Tuesday, April 30, 2013

Statement on Veterinary Compounding from the Veterinary Council in New Zealand

Statement on Compounding Veterinary Medicines
This statement should be read in conjunction with:
• Paragraph 6 of the Veterinary Medicines section of the VCNZ Code of
Professional Conduct and related explanatory notes
• MAF Guidance on Developing a Documented System to meet conditions of
exemption from registration for Compounded Veterinary Preparations under the
ACVM (Exemption) Regulations 2011
Compounding means to combine ingredients (for example, generic chemicals or
biological compounds or trade name products) to prepare a medication to be
dispensed to a person to treat an animal. To prepare means not only the process of
combining ingredients in an appropriate manner for the intended purpose but also
placing the medication into appropriate packaging with appropriate labelling to allow
it to be dispensed to and used by a person other than the veterinarian who
compounded it.
Practices that are also included but do not strictly fit the above definition of
compounding are:
• decanting and breaking down trade name products into smaller quantities when
there is no change in the product itself
• reconstituting trade name products, and
• preparing medications to be used immediately by the veterinarian who prepares
the medication.

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What The Proposed Federal Legislation Has to Say About Compounding from Bulk- Vets What Do You Have to Say? You Need to Be Voicing Your Opinions on How This Will Effect You!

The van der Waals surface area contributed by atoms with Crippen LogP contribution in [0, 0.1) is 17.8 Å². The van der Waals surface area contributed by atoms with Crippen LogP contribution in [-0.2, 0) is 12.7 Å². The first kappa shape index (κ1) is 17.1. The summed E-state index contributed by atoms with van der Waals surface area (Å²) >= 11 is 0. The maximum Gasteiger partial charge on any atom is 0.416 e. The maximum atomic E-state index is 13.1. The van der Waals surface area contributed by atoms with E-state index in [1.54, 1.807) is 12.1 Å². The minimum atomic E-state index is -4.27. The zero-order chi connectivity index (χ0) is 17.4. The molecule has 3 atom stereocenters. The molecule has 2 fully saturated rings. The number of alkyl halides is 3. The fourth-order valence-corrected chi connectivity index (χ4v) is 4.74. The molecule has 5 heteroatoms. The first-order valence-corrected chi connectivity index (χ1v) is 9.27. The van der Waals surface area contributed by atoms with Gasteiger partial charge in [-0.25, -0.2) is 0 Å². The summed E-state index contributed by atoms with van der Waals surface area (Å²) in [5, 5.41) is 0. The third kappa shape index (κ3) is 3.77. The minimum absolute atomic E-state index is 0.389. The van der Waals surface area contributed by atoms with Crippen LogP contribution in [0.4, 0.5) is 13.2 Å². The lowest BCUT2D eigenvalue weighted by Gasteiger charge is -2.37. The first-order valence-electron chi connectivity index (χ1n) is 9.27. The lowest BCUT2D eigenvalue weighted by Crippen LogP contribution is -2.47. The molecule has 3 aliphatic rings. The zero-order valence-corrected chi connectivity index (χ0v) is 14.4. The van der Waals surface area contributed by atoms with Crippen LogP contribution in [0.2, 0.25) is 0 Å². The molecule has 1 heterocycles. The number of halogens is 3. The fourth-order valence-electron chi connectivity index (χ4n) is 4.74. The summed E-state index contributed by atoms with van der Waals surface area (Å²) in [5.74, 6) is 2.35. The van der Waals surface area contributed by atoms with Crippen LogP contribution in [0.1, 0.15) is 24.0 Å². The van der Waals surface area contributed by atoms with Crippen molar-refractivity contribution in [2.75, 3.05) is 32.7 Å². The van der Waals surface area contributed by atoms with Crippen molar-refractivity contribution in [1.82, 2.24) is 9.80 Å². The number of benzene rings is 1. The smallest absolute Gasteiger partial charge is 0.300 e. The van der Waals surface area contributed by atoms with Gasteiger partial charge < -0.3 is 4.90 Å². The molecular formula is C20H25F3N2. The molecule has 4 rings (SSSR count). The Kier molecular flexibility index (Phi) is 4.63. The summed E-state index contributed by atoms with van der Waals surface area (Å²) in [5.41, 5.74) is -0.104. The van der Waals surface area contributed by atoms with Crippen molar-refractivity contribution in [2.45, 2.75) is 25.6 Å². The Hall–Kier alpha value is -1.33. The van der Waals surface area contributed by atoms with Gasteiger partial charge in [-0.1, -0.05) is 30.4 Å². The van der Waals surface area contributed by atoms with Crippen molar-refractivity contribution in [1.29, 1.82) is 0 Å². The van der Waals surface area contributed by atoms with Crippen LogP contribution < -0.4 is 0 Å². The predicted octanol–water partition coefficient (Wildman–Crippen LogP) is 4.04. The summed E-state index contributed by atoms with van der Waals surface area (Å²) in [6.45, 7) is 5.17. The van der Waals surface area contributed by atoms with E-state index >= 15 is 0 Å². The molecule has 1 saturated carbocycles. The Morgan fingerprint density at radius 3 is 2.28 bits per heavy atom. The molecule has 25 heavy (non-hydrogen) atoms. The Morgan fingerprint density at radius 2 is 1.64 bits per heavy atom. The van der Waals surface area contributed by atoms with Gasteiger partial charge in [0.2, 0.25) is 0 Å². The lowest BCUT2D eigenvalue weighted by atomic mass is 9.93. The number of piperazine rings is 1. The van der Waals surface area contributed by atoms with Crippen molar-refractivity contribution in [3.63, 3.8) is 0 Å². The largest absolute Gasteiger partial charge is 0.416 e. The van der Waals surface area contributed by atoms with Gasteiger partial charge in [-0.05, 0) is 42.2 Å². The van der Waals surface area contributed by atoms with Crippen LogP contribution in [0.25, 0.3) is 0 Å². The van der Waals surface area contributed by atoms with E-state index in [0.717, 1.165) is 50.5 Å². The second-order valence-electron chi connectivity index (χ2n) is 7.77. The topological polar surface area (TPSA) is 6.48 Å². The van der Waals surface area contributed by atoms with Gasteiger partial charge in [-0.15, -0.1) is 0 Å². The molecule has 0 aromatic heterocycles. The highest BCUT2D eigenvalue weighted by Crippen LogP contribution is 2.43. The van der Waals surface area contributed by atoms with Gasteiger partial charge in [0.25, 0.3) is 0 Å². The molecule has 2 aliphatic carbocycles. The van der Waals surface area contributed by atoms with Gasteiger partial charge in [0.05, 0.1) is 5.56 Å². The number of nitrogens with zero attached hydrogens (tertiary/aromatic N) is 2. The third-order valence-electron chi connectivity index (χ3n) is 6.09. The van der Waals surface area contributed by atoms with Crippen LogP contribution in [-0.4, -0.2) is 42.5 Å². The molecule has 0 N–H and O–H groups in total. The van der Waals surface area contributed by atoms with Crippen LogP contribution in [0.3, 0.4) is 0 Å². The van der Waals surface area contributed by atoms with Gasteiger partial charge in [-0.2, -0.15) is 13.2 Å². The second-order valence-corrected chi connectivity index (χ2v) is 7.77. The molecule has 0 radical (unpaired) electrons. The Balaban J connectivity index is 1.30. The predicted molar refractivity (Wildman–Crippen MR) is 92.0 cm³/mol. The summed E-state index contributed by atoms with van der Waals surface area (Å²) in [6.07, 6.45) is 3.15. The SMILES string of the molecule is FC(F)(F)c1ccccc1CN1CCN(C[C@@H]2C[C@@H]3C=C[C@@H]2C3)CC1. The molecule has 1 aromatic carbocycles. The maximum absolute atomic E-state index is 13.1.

Bulk Ingredient Qualifications and Restriction on Wholesaling

The bulk requirements in current section 503A are preserved, with one modification.  Current law requires that any drug compounded from bulk must use bulk active pharmaceutical ingredient that 1) either complies with an applicable United States Pharmacopoeia (USP) or National Formulary (NF) monograph, is part of an FDA-approved drug, or appears on a list established by the Secretary; 2) is manufactured in a registered establishment; and 3) is accompanied by a valid certificate of analysis.  The revised section 503A would permit the Secretary to identify a drug that only has an applicable USP or NF monograph as not suitable for compounding following the publication of the reasoning and consideration of comments submitted to a docket open for at least 30 days. Inactive ingredients also must comply with USP or NF.

If a drug is being compounded for a minor animal species, the same requirements on bulk chemicals apply. However, if a drug is compounded for a non-food major species or food-producing animal, compounding from bulk can only be performed if FDA has listed that bulk ingredient. The major species are cattle, horses, swine, chickens, turkeys, dogs, and cats. Minor animal species are all other species.

Compounded drugs may only be sold by the entity that compounded that product, and all must be labeled “not for resale”. It is a prohibited act to resell a product labeled “not for resale”. 

quoted from the Senate's section by section paper.

Do vets have a problem with this proposed new federal legislation?  If so, you need to get your comments submitted by the May 3, 2013 deadline.

ASHP Statement on HELP Committee Proposed Pharmaceutical Compounding Bill April 30th, 2013 John Buck

The American Society of Health-System Pharmacists (ASHP) is encouraged by the provisions included in draft legislation released by the Senate Committee on Health, Education, Labor, and Pensions (HELP) to address regulatory gaps in the oversight of compounding outsourcers.

“Based on a preliminary assessment, ASHP is pleased with the direction the Senate is heading on this very important legislation that includes key provisions we have advocated for over the past six months,” said ASHP CEO Paul W. Abramowitz, PharmD, FASHP. “We are particularly pleased that the committee recognizes the role of the states in overseeing traditional compounding, including that which occurs in hospitals and health systems, while creating a new definition of a “compounding manufacturer” that would be overseen by the Food and Drug Administration (FDA).”